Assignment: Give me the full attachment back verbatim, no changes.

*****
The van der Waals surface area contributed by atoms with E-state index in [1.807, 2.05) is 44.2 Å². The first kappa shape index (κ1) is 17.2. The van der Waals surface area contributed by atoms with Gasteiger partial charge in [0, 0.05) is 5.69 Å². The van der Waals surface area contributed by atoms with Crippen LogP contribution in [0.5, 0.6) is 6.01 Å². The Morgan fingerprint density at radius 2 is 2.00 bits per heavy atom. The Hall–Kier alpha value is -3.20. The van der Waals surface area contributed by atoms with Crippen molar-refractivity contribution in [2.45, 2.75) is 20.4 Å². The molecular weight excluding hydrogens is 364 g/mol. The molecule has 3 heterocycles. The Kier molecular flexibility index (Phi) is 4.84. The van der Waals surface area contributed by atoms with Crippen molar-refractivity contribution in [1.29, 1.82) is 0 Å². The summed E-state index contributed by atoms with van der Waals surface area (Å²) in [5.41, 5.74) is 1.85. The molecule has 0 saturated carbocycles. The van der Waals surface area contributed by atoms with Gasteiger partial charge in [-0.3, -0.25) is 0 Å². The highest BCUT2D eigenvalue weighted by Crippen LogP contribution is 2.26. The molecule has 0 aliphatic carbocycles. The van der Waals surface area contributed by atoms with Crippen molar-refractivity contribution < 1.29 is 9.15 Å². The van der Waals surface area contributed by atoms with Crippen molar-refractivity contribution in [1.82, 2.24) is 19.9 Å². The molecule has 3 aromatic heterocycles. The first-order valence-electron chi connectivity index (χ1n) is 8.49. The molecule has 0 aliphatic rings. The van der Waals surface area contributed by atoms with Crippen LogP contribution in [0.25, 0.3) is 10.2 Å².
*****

The van der Waals surface area contributed by atoms with E-state index in [1.807, 2.05) is 44.2 Å². The first kappa shape index (κ1) is 17.2. The van der Waals surface area contributed by atoms with Gasteiger partial charge in [0, 0.05) is 5.69 Å². The van der Waals surface area contributed by atoms with Crippen LogP contribution in [0.5, 0.6) is 6.01 Å². The Morgan fingerprint density at radius 2 is 2.00 bits per heavy atom. The Hall–Kier alpha value is -3.20. The van der Waals surface area contributed by atoms with Crippen molar-refractivity contribution in [2.45, 2.75) is 20.4 Å². The molecular weight excluding hydrogens is 364 g/mol. The molecule has 3 heterocycles. The Kier molecular flexibility index (Phi) is 4.84. The van der Waals surface area contributed by atoms with Crippen molar-refractivity contribution in [1.29, 1.82) is 0 Å². The summed E-state index contributed by atoms with van der Waals surface area (Å²) in [5.41, 5.74) is 1.85. The molecule has 0 saturated carbocycles. The van der Waals surface area contributed by atoms with Gasteiger partial charge in [-0.3, -0.25) is 0 Å². The highest BCUT2D eigenvalue weighted by Crippen LogP contribution is 2.26. The molecule has 0 aliphatic carbocycles. The van der Waals surface area contributed by atoms with Crippen molar-refractivity contribution < 1.29 is 9.15 Å². The van der Waals surface area contributed by atoms with Crippen molar-refractivity contribution in [1.82, 2.24) is 19.9 Å². The molecule has 3 aromatic heterocycles. The first-order valence-electron chi connectivity index (χ1n) is 8.49. The molecule has 0 aliphatic rings. The van der Waals surface area contributed by atoms with Crippen LogP contribution in [0.25, 0.3) is 10.2 Å².